ERIC Number: ED249339
Record Type: Non-Journal
Publication Date: 1984-Sep-20
Reference Count: N/A
Remarks of Assistant Attorney General, Civil Rights Division, before the Affirmative Action Association (Chicago, IL, September 20, 1984). September 20, 1984).
Reynolds, Wm. Bradford
"Affirmative action" is the term typically used to refer to two contrasting values: the value of equal opportunity and the value of equal results. The Justice Department under the Reagan Administration, however, draws a clear distinction between the two, and is committed to the "original" meaning of affirmative action. That is, the Administration supports the principle that individuals previously neglected in the search for talent must be allowed to apply and be considered along with all others for available jobs or contracting opportunities, but that hiring and selection decisions would be made from the pool of applicants without regard to race, creed, color, sex, or national origin. The administration rejects the remedial use of goals, quotas, or other such numerical devices designed to achieve a particular balance as to race or sex in the workforce. This position is supported by a recent Supreme Court decision (Firefighters' Local Union v. Stotts) and policy considerations. In terms of policy, it is incorrect to equate underrepresentation with discrimination. In addition, it is neither remedial nor equitable to require the hiring, promotion, or retention of a person who has not suffered discrimination solely because that person is a member of a group that might have been discriminated against. Finally, racial quotas and other preferential treatment unjustifiably infringe on the legislative interests of third parties, such as incumbent employees. To sum up, wherever it occurs and however it is explained, no action disadvantaging a person because of color or gender is affirmative. (GC)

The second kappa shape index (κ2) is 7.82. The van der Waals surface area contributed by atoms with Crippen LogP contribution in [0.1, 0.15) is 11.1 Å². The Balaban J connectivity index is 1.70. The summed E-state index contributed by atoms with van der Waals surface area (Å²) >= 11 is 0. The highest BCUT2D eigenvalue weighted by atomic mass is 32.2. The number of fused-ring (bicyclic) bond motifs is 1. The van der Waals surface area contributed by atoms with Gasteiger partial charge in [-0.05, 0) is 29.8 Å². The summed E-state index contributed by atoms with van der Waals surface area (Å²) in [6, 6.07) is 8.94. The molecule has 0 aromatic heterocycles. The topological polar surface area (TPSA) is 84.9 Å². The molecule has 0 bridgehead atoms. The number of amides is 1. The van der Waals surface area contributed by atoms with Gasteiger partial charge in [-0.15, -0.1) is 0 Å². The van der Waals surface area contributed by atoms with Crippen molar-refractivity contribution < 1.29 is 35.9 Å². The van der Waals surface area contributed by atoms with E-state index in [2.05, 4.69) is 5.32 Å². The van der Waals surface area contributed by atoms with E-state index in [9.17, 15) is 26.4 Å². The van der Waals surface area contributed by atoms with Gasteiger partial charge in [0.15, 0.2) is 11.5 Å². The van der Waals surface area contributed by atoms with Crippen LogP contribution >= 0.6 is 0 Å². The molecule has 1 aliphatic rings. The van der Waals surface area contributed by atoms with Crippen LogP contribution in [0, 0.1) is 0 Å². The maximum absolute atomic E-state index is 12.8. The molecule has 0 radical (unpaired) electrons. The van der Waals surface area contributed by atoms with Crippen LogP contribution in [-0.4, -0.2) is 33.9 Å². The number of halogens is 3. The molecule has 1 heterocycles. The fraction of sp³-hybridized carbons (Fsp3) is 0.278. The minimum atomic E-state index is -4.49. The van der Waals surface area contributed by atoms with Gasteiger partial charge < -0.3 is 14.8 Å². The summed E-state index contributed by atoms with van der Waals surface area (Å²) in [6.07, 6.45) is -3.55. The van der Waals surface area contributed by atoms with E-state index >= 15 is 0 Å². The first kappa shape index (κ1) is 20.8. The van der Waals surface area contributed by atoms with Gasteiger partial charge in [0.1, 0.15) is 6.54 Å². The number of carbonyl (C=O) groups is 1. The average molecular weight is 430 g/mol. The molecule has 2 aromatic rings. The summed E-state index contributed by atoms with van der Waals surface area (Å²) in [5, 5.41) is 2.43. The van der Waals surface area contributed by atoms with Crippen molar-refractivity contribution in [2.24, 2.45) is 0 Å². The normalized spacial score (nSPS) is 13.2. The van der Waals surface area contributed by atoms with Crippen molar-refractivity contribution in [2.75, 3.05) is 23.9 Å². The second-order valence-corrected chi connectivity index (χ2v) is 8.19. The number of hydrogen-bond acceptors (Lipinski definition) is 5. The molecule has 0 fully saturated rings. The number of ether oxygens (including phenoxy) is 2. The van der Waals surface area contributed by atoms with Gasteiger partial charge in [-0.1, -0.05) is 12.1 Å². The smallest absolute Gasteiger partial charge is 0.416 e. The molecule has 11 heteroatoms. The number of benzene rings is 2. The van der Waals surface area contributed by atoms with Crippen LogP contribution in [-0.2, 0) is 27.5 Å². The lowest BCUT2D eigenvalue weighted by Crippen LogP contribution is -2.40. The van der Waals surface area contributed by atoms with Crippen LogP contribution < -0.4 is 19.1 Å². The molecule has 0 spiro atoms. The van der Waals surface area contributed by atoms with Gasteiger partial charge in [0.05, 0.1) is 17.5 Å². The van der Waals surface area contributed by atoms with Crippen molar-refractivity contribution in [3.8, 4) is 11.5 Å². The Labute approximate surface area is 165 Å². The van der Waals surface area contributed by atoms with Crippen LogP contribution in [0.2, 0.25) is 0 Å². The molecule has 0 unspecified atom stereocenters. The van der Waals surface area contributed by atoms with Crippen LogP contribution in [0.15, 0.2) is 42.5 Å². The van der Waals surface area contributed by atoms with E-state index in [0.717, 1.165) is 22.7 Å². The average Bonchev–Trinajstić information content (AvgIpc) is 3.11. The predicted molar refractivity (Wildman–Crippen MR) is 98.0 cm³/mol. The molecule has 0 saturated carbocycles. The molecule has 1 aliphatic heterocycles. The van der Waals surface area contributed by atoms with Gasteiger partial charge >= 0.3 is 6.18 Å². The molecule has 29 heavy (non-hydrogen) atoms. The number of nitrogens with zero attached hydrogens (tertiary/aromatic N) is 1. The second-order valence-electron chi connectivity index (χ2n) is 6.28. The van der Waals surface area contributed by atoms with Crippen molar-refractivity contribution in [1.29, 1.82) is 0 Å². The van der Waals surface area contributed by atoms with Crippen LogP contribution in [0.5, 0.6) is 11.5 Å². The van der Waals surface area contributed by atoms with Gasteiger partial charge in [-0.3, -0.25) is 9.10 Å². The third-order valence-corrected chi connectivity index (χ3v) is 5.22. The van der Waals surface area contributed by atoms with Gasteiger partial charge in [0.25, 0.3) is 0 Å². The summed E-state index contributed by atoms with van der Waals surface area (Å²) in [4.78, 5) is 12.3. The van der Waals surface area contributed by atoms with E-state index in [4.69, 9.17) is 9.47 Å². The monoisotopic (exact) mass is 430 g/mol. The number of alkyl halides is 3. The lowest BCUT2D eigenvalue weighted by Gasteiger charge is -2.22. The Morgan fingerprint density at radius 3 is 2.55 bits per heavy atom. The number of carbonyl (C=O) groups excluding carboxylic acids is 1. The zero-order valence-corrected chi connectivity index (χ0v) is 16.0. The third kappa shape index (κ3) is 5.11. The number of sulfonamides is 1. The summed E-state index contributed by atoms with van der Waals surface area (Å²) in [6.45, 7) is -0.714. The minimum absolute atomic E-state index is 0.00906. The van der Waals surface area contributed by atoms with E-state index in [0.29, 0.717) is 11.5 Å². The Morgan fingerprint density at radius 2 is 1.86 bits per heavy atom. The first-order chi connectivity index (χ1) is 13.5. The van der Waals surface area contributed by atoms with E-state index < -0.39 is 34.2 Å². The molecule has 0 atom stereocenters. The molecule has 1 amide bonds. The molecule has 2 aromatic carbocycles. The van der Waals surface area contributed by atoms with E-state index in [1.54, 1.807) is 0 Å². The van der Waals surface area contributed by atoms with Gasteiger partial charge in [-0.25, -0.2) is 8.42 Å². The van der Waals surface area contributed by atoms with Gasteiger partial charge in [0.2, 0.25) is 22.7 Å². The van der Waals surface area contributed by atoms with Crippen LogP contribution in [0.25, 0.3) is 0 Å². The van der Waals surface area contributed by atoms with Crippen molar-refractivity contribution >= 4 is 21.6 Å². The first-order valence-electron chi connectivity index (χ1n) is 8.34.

Publication Type: Opinion Papers; Speeches/Meeting Papers
Education Level: N/A
Authoring Institution: Department of Justice, Washington, DC. Civil Rights Div.